Baseball's Leap Year Birthdays

In Major League Baseball history, only 11 players were born on February 29, a day that appears once every four years. By comparison, 47 players were born on February 28, and 45 were born on March 1. 

Of the eleven players born on February 29, Pepper Martin might be the most famous. The Wild Horse of the Osage was a key member of the Gashouse Gang, in particular during the 1931 World Series versus the Philadelphia Athletics when he hit .500 in 24 at bats. Though Pepper Martin didn't play up to some expectations of being the next Ty Cobb, his 13 year featured 4 trips to the All Star Game, and a .418 World Series career batting average over 15 games. After his playing days, Martin went to have a 14 year career as a minor league manager, winning 1,036 games.

Al Rosen, the 4 time All Star and 1948 World Series Champion with the Cleveland Indians is the oldest living player born on Leap Year Day. During the next Leap Year, he will be 23 Leap Years old. Though Rosen's playing career ended in 1956, his single season and all-time franchise numbers continue to sprinkle the team records. Later in life Rosen joined the front office of the New York Yankees, Houston Astros, and most successfully with the San Francisco Giants. With the Giants, Rosen oversaw a turnaround from last place in 1985 to an NL pennant in 1989. 

Perhaps the most well known in the modern times of baseball is Terrence Long, an 8 year Major League veteran whose career took off with the Moneyball Oakland Athletics. Though his career peak was rather short, 2000 through 2003, Long did finish as a runner up to Kazuhiro Sasaki for the AL Rookie of the Year in 2000.  Terrence Long turns 38 this year, but he'll need to wait another year to celebrate his birthday.

Bill Long, unrelated to Terrence Long, is another Leap Year birthday celebrated in Major League Baseball. Long had the definition of a solid, if average, major league career. His career finished with a 27-27 record and a 4.37 ERA over 6 seasons. He served up his first home run to Hall of Famer Eddie Murray. The last two homers he allowed were slugged by future Hall of Famer Barry Bonds. He turns 60 this year.

Steve Mingori was a key member of the Kansas City Royals during the franchise's first postseason stretch of success. For his career, he has a 3.03 ERA, but during 1976-1979, Mingori turned it up a notch and had a 2.68 ERA over 218 innings during those three years. Mingori passed away in 2008 at the age of 64.

Ralph Miller, a player with a brief stint with the Philadelphia Phillies and Washington Senators in the 1920's, earned himself a World Series Championship as a member of the Senators in 1924.

Last of the key players born on Leap Year Day, Dickey Pearce, is certainly not the least important. Dickey Pearce has been credited with possibly being the first player to be paid for playing ball, as well as the pioneer of the shortstop position and popularizing the fair-foul hit, which was abolished before the modern day bunt replaced it. Dickey Pearce's professional record starts when he was 35 years old, but he played ball for more that a decade prior to professional leagues were established.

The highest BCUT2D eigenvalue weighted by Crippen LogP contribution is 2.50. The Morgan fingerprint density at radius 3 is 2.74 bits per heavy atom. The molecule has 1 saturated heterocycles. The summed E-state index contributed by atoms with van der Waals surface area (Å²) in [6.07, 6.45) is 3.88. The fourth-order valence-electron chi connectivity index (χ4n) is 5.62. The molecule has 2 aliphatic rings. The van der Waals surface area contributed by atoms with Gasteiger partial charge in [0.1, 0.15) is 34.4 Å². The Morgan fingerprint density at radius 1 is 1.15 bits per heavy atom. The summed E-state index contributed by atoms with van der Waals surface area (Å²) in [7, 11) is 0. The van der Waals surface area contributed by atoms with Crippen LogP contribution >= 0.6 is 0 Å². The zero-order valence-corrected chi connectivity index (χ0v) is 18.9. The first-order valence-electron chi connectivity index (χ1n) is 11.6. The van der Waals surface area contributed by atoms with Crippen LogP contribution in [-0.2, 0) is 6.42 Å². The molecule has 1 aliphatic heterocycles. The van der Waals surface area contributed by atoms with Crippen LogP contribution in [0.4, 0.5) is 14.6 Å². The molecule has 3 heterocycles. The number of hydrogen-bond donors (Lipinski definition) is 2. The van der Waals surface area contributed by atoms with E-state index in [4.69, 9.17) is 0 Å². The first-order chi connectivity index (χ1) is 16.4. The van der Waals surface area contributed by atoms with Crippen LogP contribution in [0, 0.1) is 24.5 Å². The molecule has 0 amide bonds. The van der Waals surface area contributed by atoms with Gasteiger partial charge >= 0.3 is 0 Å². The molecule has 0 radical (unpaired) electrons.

Jerry Fry, Al Autry, Ed Appleton, and Roy Parker round out the rest of the players in MLB history with Leap Year Birthdays. 

Saxaphone and Opera Singers, Joined by the N Train

Yesterday the subway system in NYC was all kinds of delayed due to the snowy freezing rain sleety storm that ripped through the city during the day. As a result, I was left standing on a platform in Union Square for about a half hour.

Normally, this would irritate me like whoa. Yesterday was different. At first, there was a saxophone player playing across the platform from me. After he finished a tune, somewhere on the other side of Union Square an opera singer started a tune that echoed back to me on my side of the station.

The opera singer wrapped up her tune, the saxophone player started another tune. 

It was just like a mating call between two types of music. I don't think it was intentional, but on some level I really hope it was. 

By the third song, the sax player and the opera singer sounds were mingling between each other. It was an amazing thing to hear. It made the delayed trip, the slippery steps, the smelly train, the crowded made it all worth it. 

Resolutions Revisited

On December 28th I posted about resolutions, and since it's January 15, I thought it was a good time to revisit what I had hoped to achieve.

The only real resolution that I mentioned was lessening my social media presence and blogging more. I think I've succeeded pretty well. I haven't logged into Facebook since January 1, and I've Tweeted and Instagrammed way less. 

Other than that, I'm not sure where I'm gone with regard to resolutions. I'm currently sitting and waiting for beef stew to be ready for vegetables to be added. Truthfully, at the age of 33, this is my first attempt at beef stew. One thing I've already learned about cooking is you should probably read all of the directions through right before you start, so you can time everything appropriately. I also learned that bullion cubes can be used to make beef broth. That is a great thing!